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G328 Parents as educators – developing a programme for expert parents and families, whose children have complex neurodisability, to teach medical students
  1. CBDS Borges Da Silva,
  2. A Boujnah,
  3. SV Campbell
  1. Chailey Clinical Services, Sussex Community Foundation NHS Trust, North Chailey, UK


Aims Meeting children with complex neurodisability is a rich learning experience. In the community, medical student (MS) teaching may miss this, as the role of Community Paediatricians is to promote participation, avoiding children attending clinics. We present the process and resources needed to to set up a formal programme of undergraduate teaching, utilising ‘expert parents’ as educators.

Methods Parents of children with complex needs were recruited to teach small groups of MS in their community placement.

Phase 1: Parents views sought via questionnaire about 1) what was important the MS learnt, 2) what parents felt they could deliver, 3) concerns they had about teaching.

Phase 2: Induction workshops for parents explored how a session could be delivered alongside feedback seperately sought from MS.

Phase 3: External validation of programme

Phase 4:Post workshop and with programme now ‘live,’ parents views sought regarding changes in confidence. Number of hours of medical and administrative time collated.

Results Ten families were recruited. Phase 1 Thematic analysis revealed the importance of seeing the childs health in the context of everyday life and that labelling the session as ‘teaching’ was problematic.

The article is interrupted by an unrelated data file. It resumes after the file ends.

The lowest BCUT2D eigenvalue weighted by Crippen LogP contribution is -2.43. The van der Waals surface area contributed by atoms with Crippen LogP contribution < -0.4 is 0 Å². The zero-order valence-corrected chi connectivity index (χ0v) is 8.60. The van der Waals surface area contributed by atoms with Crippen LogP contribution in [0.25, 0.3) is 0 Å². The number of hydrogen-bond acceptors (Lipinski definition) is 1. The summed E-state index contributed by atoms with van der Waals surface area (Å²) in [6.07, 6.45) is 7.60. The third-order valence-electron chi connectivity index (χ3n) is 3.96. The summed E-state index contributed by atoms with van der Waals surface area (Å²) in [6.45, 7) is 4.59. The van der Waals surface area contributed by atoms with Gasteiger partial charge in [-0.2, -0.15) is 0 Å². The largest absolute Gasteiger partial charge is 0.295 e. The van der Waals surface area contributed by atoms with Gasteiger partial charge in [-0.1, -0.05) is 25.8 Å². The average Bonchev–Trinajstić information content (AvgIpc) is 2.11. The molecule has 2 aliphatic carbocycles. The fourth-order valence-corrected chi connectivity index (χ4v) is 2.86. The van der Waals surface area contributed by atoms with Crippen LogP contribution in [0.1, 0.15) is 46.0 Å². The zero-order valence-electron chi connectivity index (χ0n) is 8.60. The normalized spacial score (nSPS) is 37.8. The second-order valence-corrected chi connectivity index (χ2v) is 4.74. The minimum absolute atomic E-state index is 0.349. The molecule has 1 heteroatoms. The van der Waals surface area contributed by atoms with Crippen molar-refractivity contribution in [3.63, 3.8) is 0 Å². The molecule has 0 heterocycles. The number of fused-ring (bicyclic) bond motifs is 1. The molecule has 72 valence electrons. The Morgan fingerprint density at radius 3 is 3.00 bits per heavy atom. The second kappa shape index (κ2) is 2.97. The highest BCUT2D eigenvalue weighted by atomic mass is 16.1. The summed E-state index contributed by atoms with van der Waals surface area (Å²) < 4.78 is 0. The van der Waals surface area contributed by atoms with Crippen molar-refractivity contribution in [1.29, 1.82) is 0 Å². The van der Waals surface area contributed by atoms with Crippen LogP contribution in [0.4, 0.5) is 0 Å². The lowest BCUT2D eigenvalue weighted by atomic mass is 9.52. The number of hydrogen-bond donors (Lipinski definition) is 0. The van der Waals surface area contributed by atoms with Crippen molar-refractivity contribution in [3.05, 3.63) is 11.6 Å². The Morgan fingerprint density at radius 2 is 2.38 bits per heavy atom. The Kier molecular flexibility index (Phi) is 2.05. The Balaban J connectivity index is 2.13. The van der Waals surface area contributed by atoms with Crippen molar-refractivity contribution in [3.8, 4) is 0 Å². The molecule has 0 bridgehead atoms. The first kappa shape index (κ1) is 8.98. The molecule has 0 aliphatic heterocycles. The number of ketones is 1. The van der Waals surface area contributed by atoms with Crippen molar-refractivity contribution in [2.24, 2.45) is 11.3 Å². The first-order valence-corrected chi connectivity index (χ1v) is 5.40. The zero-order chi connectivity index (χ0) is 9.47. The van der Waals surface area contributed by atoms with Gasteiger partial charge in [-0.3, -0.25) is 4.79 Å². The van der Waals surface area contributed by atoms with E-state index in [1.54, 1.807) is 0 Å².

Phase 2 and 3: MS wanted to hear about the child and families daily life, with less focus on medical aspects of care than was anticipated. Hence paediatrician/Administrator led workshops workshops focussed on the value of ‘sharing my story’ as the basis of the parents educator’s role.

Phase 4: the change from ‘teaching’ to ‘sharing my story’ improved reported confidence and gave structure as well as reproducable learning objectives. Parents valued formal MS feedback and a forum to discuss sessions with other parents.

Initial set up 12 hours paediatrician, 15 hours administrative time. The ‘live’ programme currrently needs 2 hours of paediatrician and 2 hours administrative time per month.

Conclusion This group of expert parents are motivated and provide well received, good quality teaching alongside Paediatricians. The time invested in preparation with parents and a formal process has reassured the medical school of consistency of learning. This programme could be reproduced elsewhere.

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